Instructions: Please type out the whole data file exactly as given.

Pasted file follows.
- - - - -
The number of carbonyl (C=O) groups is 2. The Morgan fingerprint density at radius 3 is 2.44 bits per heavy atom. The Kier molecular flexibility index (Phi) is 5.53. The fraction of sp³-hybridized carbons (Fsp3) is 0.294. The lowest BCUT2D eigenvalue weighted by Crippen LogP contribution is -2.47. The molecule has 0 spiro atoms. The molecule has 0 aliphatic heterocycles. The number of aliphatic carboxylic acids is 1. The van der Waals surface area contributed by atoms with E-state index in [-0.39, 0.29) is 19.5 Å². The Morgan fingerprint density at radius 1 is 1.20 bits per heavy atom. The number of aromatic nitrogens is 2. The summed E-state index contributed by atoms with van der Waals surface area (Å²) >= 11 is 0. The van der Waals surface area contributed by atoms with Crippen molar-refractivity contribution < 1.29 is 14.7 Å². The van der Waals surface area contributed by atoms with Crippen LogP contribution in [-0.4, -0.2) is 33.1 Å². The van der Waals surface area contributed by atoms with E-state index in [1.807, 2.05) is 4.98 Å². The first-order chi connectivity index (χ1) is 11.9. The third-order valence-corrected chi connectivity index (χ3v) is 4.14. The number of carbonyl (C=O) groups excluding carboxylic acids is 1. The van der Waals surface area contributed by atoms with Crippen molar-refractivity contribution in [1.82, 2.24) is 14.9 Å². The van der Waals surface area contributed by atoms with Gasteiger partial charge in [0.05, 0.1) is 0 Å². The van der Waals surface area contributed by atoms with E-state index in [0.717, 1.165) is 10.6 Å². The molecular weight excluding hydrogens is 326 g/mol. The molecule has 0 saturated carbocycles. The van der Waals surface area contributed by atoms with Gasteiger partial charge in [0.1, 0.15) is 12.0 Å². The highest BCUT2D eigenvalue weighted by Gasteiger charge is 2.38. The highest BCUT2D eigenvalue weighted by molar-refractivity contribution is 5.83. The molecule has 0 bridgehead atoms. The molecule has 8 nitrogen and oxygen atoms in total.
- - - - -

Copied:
The number of carbonyl (C=O) groups is 2. The Morgan fingerprint density at radius 3 is 2.44 bits per heavy atom. The Kier molecular flexibility index (Phi) is 5.53. The fraction of sp³-hybridized carbons (Fsp3) is 0.294. The lowest BCUT2D eigenvalue weighted by Crippen LogP contribution is -2.47. The molecule has 0 spiro atoms. The molecule has 0 aliphatic heterocycles. The number of aliphatic carboxylic acids is 1. The van der Waals surface area contributed by atoms with E-state index in [-0.39, 0.29) is 19.5 Å². The Morgan fingerprint density at radius 1 is 1.20 bits per heavy atom. The number of aromatic nitrogens is 2. The summed E-state index contributed by atoms with van der Waals surface area (Å²) >= 11 is 0. The van der Waals surface area contributed by atoms with Crippen molar-refractivity contribution < 1.29 is 14.7 Å². The van der Waals surface area contributed by atoms with Crippen LogP contribution in [-0.4, -0.2) is 33.1 Å². The van der Waals surface area contributed by atoms with E-state index in [1.807, 2.05) is 4.98 Å². The first-order chi connectivity index (χ1) is 11.9. The third-order valence-corrected chi connectivity index (χ3v) is 4.14. The number of carbonyl (C=O) groups excluding carboxylic acids is 1. The van der Waals surface area contributed by atoms with Crippen molar-refractivity contribution in [1.82, 2.24) is 14.9 Å². The van der Waals surface area contributed by atoms with Gasteiger partial charge in [0.05, 0.1) is 0 Å². The van der Waals surface area contributed by atoms with E-state index in [0.717, 1.165) is 10.6 Å². The molecular weight excluding hydrogens is 326 g/mol. The molecule has 0 saturated carbocycles. The van der Waals surface area contributed by atoms with Gasteiger partial charge in [0.1, 0.15) is 12.0 Å². The highest BCUT2D eigenvalue weighted by Gasteiger charge is 2.38. The highest BCUT2D eigenvalue weighted by molar-refractivity contribution is 5.83. The molecule has 0 bridgehead atoms. The molecule has 8 nitrogen and oxygen atoms in total.